RADCLIFFE Market “will absolutely be reopening” when the coronavirus lockdown eases its managers have vowed ­— despite warnings that similar social enterprises could be in danger of disappearing “just when they are needed most”.

Like all businesses and organisations, Radcliffe Market has been strikingly affected by the unprecedented conditions created by the pandemic.

But in spite of the challenges, its managers and stall holders say they have adapted to "run a very lean mean machine".

Although some traders have been forced to shut up shop due to Covid-19, many more, and food stalls in particular, are still open and continuing to be busier than ever.

Many of the food stalls have now also started to provide a popular takeaway service.

And two new traders ­— a barbers shop and a ceramics company ­— have been welcomed to the market in the last few weeks.

Bury Times: Radcliffe MarketRadcliffe Market

Ricky Davies, Radcliffe Market’s managing director, told the Bury Times: “It’s not been easy for anybody at the moment, but it’s not critical for us.

“We still have stalls open and they have been doing very well.

“They are gaining business during this period because of the way we are able to respond to individual people’s requirements.

“We have started doing deliveries, for example, and they have proven popular.”

With its large open layout and space for approximately 300 people, Mr Davies further says he is confident that Radcliffe Market can return to being a place where people can safely come and enjoy themselves, "even with the limits of social distancing regulations", when the lockdown is lifted.

Some difficult decisions have had to be made by the market during the lockdown, however, and its staff have been placed on furlough meaning it is largely being run by volunteers.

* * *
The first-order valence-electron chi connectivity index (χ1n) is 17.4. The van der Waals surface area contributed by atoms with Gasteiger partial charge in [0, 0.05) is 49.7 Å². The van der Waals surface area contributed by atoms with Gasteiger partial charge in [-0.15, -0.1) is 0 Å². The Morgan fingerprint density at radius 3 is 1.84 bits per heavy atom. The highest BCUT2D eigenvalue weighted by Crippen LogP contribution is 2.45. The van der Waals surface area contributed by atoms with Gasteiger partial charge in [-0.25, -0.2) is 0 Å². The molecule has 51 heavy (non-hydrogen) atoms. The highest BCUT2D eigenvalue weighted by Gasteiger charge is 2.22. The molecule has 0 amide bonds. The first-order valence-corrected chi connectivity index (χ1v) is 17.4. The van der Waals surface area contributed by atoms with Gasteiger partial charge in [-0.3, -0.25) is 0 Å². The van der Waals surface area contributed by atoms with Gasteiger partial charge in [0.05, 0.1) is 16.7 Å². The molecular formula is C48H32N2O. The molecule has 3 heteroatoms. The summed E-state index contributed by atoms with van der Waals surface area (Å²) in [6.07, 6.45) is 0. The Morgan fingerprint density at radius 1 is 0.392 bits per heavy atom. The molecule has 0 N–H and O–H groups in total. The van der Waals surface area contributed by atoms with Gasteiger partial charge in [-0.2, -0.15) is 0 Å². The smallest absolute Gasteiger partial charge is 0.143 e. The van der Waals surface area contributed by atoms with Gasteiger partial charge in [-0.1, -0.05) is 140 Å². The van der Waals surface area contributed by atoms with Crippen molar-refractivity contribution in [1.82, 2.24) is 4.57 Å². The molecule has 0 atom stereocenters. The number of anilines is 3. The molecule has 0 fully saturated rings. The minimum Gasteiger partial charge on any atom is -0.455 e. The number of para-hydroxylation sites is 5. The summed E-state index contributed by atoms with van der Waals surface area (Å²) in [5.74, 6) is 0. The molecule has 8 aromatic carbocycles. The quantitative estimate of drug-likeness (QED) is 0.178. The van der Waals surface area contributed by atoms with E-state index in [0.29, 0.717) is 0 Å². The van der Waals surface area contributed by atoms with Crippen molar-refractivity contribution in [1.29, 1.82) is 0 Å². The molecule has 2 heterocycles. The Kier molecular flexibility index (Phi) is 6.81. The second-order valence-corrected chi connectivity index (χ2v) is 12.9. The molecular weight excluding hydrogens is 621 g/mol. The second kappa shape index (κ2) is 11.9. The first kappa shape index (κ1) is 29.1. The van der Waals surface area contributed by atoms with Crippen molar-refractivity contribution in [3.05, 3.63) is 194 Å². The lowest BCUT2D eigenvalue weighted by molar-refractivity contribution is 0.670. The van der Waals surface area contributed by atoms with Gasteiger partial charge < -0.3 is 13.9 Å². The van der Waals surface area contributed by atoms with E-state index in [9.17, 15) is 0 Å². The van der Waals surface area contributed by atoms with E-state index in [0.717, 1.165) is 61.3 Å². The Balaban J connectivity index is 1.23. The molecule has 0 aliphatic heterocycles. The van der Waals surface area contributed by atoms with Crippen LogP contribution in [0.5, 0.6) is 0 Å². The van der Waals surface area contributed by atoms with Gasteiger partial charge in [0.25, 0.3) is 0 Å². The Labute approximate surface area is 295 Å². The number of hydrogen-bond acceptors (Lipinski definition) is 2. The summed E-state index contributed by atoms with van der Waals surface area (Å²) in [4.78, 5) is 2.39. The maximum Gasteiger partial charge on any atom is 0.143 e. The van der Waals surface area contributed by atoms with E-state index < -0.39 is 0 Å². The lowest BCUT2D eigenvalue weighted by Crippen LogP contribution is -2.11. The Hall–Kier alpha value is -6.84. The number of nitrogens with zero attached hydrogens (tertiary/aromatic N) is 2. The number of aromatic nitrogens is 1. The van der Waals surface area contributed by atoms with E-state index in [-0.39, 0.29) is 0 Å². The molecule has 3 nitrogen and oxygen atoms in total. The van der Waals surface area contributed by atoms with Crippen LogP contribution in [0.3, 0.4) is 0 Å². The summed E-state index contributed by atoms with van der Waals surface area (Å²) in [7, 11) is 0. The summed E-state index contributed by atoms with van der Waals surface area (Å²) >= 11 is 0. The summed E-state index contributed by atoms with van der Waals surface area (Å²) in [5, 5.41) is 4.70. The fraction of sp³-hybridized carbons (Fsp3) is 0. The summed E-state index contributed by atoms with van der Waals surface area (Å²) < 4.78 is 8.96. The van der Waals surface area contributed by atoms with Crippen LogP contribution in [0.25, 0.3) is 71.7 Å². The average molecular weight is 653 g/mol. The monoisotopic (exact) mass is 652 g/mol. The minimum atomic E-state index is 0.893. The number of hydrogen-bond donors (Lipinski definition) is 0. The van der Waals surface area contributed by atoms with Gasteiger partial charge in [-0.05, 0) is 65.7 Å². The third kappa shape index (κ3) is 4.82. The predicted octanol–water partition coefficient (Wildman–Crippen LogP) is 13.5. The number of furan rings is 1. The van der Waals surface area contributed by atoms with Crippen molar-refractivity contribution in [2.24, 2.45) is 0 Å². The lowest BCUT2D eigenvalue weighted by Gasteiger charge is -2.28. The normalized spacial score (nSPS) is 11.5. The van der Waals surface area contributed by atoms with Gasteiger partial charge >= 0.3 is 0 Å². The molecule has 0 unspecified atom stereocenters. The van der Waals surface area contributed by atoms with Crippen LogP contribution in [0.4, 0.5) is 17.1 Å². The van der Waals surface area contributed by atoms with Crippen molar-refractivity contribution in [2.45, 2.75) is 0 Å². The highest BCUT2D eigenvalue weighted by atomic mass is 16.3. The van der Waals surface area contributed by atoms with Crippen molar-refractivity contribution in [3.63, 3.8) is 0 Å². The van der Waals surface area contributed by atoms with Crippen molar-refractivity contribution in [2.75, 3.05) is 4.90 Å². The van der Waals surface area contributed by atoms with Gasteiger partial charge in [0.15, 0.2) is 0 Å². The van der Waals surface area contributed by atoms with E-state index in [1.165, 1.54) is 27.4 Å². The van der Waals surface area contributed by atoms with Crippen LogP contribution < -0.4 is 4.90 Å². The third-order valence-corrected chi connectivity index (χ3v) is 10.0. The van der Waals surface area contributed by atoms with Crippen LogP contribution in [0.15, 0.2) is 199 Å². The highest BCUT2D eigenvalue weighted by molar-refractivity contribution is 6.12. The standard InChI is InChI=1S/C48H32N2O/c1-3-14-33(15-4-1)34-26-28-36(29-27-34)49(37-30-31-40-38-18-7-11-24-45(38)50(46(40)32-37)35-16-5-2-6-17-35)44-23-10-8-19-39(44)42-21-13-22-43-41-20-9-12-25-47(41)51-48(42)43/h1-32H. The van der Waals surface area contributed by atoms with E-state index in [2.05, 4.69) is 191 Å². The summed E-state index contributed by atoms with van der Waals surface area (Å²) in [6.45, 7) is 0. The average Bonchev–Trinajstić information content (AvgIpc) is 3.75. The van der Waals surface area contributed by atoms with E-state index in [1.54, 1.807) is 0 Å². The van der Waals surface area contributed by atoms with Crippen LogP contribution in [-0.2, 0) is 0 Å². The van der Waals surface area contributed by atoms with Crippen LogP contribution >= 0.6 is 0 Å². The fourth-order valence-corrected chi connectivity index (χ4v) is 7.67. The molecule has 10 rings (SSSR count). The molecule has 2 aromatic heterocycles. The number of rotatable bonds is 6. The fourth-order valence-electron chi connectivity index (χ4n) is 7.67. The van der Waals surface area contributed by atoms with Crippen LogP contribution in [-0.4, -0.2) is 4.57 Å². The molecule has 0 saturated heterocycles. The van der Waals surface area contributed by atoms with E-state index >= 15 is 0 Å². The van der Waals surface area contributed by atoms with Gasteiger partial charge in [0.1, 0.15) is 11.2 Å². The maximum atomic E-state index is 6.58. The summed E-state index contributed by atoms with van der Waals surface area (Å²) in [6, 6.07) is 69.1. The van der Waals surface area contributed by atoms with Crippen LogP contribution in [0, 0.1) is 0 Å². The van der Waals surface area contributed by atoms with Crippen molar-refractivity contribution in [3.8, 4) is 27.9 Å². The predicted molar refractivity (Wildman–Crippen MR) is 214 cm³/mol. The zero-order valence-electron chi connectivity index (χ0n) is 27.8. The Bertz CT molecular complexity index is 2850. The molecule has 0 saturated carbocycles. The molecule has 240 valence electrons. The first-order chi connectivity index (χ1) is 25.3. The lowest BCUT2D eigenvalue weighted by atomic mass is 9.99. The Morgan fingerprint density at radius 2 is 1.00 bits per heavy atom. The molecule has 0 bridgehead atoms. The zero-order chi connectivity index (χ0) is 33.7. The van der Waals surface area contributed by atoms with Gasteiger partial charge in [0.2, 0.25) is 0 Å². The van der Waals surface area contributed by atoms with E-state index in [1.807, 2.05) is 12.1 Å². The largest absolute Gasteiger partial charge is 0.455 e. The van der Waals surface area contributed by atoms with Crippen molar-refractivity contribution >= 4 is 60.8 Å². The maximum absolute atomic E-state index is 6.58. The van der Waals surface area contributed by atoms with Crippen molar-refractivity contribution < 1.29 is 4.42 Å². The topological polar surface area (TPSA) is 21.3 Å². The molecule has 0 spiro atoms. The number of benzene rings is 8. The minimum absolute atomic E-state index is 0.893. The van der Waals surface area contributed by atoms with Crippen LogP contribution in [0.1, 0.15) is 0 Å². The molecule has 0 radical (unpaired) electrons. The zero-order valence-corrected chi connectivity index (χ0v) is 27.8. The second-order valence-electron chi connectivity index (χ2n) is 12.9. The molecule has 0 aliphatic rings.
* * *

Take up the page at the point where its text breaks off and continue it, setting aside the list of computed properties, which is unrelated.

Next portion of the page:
The market has also had to close its toilets ­— the only public conveniences in the town ­— to prevent infection risk.

However, the hardest part of the lockdown, Mr Davies says, is that the market is, for the time being, no longer able to further its community work.

“The big problem for us is that we can’t build and engage in any of the social projects we had,” he said.

“We were doing a lot of good in the community. But the social impact of the lockdown has just obliterated us.”

Bury Times: A busy Radcliffe Market Hall before lockdown. Its managers hope people will soon be able to return and enjoy the market while social distancingA busy Radcliffe Market Hall before lockdown. Its managers hope people will soon be able to return and enjoy the market while social distancing

Mr Davies’ comments come as community leaders warn that, without additional financial resources, social enterprises around the region could be lost.

In a bid to prevent this from happening, Greater Manchester voluntary, community, and social enterprise sector (VCSE) leaders have written to the Chancellor, Rishi Sunak, urging for increased support.

Despite the Government’s announcement of £750 million of coronavirus funding for charities, an additional £19.5 million is needed to avoid losing front line organisations, the GM VCSE leaders say.

They have also warned that current furlough schemes and Small Business Grants do not work for VCSE organisations, "leaving them to fall through the gaps".

Warren Escadale, chairman of the GM VCSE Leadership Group, said: “Our sector and our communities have played an amazing role in addressing the impacts of this crisis.

“Unfortunately, as we emerge, the social and economic damage will become clearer and starker.

“As financial reserves run lower and lower, those communities hardest hit will need the vital support and action of their voluntary, community and social enterprise organisations more than ever.

“We endanger those most in need if we let these amazing, everyday cornerstones of our lives and communities go under. And without action, many will.”